Vachel Howard
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ProPublica has released the video of the in-custody death of Vachel Howard that, it says, the Los Angeles Police Department didn't want released.

Howard died June 4, 2012, while in the custody of the LAPD's 77th Street Station jail. The 56-year-old grandfather of seven had been taken into custody for driving while intoxicated and had been strip-searched.

Howard told officers that he was schizophrenic, and officers suspected that he was under the influence of cocaine. However, hours later, Howard was pronounced dead.

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According to police, Howard had become "violent and combative," and about half a dozen officers moved in to subdue him. The coroner attributed his death to cocaine intoxication, heart disease and the choke hold that one of the officers employed.

The footage from the jail had never been made available to the public. According to ProPublica, when the organization requested the footage, the clerk of the judge in the case said that he was not sure if the judge still had it and that it was not in the judge's practice to make "such material available to the news media."

Similarly, the Police Department declined a request for footage, and the city attorney's office said it didn't have it.

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ProPublica managed to obtain the copies of the tapes nonetheless, saying that it was publishing them "in the interest of establishing a more complete public record of a controversial and costly death."

The video shows Howard, visibly agitated, sitting on a bench in a station. Shortly afterward, an altercation ensues, and officers are seen deploying a Taser to use on the 56-year-old while tackling him to the ground. Six officers can be seen surrounding Howard for about four minutes, handcuffing his hands and feet. One officer is directly on top of him with a knee in his back, and another can be seen briefly with his arm around Howard's neck and shoulders.

As Howard lies motionless on the ground after the scuffle, officers can be seen laughing. According to ProPublica, almost four minutes went by with Howard lying still on the ground before resuscitation efforts began.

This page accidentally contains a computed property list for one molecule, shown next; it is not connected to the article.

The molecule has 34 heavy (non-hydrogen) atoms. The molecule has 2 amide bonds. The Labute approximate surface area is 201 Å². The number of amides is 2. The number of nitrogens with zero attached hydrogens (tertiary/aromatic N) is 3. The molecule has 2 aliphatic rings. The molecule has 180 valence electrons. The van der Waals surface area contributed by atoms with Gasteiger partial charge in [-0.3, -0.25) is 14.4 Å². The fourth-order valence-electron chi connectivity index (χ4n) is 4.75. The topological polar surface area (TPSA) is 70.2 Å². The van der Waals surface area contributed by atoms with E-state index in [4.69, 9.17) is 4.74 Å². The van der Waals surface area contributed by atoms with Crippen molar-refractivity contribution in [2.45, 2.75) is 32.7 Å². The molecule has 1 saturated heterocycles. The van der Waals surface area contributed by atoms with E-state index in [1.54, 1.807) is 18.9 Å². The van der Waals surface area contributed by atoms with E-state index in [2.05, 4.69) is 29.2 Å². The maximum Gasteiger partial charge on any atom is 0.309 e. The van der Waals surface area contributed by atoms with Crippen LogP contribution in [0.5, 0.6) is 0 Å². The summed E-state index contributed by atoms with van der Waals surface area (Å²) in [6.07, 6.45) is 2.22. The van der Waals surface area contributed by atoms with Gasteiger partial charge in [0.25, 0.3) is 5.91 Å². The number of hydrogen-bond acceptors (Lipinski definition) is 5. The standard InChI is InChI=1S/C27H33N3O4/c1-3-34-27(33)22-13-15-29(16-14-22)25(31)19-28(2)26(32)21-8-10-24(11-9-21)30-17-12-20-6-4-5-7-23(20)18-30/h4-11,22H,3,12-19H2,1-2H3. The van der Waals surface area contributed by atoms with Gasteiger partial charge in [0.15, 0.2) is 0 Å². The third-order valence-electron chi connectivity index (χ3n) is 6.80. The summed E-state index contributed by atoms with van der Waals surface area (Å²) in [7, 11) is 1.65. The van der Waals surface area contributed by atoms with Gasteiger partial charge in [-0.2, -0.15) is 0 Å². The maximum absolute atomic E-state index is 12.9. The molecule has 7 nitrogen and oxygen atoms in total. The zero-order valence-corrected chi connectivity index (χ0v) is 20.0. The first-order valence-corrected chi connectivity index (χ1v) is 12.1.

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Some four people performed CPR on Howard for over nine minutes before emergency medical personnel arrived and continued the efforts for another eight minutes before Howard was transported away.

“Mr. Howard posed no threat whatsoever,” V. James DeSimone, the lawyer for Howard's daughter, Tushana Howard, told ProPublica. “He was down on the ground, six officers on top of him, no guns in the nearby vicinity, executing a choke hold where there was no threat to the officers or to anybody else. It’s out of policy, it’s unlawful and in this case it’s murder.”

The family had sued the city in a wrongful death claim, which was settled in October 2015 for $2.85 million. However, neither the LAPD nor the city attorney's office acknowledged wrongdoing as part of the settlement.

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The officer that used the choke hold, Juan Romero, was suspended after the incident for a mere 22 days. A criminal case against him was never pursued. Police, defending the use of force, claimed that Howard tried to bite Romero.

Howard's family had issues with how the case was handled, as well as with the lack of transparency in the case.

“It sort of says that we don’t matter because we don’t have the badge backing us,” Tushana Howard told ProPublica. “They matter more than we do. It’s more important for them to go home to their families instead of the people they come in contact with to return to their families as well.”

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